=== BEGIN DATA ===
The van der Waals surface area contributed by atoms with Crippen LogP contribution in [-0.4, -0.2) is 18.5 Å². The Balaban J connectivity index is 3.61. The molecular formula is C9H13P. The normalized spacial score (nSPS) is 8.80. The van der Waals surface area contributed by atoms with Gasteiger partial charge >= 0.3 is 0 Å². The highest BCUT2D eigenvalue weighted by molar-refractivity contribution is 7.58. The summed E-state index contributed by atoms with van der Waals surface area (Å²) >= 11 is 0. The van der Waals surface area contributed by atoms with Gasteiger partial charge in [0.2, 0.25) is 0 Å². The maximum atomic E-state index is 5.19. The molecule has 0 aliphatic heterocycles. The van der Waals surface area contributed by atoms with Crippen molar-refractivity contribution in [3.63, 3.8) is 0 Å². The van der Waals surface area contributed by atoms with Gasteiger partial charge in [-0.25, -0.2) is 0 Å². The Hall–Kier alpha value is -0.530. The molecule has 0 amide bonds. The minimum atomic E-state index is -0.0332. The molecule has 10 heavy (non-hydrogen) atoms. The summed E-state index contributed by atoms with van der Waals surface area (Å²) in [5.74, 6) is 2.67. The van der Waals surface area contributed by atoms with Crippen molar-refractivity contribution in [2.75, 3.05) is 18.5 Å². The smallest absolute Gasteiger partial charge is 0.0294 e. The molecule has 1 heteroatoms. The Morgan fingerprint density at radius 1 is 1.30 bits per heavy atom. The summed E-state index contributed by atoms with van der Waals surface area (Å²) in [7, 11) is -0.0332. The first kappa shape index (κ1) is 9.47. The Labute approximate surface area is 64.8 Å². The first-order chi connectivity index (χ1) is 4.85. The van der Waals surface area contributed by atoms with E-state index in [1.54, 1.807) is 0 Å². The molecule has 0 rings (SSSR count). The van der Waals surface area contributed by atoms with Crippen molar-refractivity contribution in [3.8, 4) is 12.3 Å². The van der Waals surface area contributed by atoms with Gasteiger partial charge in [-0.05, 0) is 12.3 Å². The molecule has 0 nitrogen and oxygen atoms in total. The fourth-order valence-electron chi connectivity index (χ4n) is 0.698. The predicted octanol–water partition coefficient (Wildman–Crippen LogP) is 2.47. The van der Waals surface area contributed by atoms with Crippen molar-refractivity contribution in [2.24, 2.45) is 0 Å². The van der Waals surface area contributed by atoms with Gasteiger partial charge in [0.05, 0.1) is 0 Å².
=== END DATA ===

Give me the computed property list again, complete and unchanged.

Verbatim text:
The van der Waals surface area contributed by atoms with Crippen LogP contribution in [-0.4, -0.2) is 18.5 Å². The Balaban J connectivity index is 3.61. The molecular formula is C9H13P. The normalized spacial score (nSPS) is 8.80. The van der Waals surface area contributed by atoms with Gasteiger partial charge >= 0.3 is 0 Å². The highest BCUT2D eigenvalue weighted by molar-refractivity contribution is 7.58. The summed E-state index contributed by atoms with van der Waals surface area (Å²) >= 11 is 0. The van der Waals surface area contributed by atoms with Gasteiger partial charge in [0.2, 0.25) is 0 Å². The maximum atomic E-state index is 5.19. The molecule has 0 aliphatic heterocycles. The van der Waals surface area contributed by atoms with Crippen molar-refractivity contribution in [3.63, 3.8) is 0 Å². The van der Waals surface area contributed by atoms with Gasteiger partial charge in [-0.25, -0.2) is 0 Å². The Hall–Kier alpha value is -0.530. The molecule has 0 amide bonds. The minimum atomic E-state index is -0.0332. The molecule has 10 heavy (non-hydrogen) atoms. The summed E-state index contributed by atoms with van der Waals surface area (Å²) in [5.74, 6) is 2.67. The van der Waals surface area contributed by atoms with Crippen molar-refractivity contribution in [2.75, 3.05) is 18.5 Å². The smallest absolute Gasteiger partial charge is 0.0294 e. The molecule has 1 heteroatoms. The Morgan fingerprint density at radius 1 is 1.30 bits per heavy atom. The summed E-state index contributed by atoms with van der Waals surface area (Å²) in [7, 11) is -0.0332. The first kappa shape index (κ1) is 9.47. The Labute approximate surface area is 64.8 Å². The first-order chi connectivity index (χ1) is 4.85. The van der Waals surface area contributed by atoms with E-state index in [1.54, 1.807) is 0 Å². The molecule has 0 rings (SSSR count). The van der Waals surface area contributed by atoms with Crippen molar-refractivity contribution in [3.8, 4) is 12.3 Å². The van der Waals surface area contributed by atoms with Gasteiger partial charge in [-0.05, 0) is 12.3 Å². The molecule has 0 nitrogen and oxygen atoms in total. The fourth-order valence-electron chi connectivity index (χ4n) is 0.698. The predicted octanol–water partition coefficient (Wildman–Crippen LogP) is 2.47. The van der Waals surface area contributed by atoms with Crippen molar-refractivity contribution in [2.24, 2.45) is 0 Å². The van der Waals surface area contributed by atoms with Gasteiger partial charge in [0.05, 0.1) is 0 Å².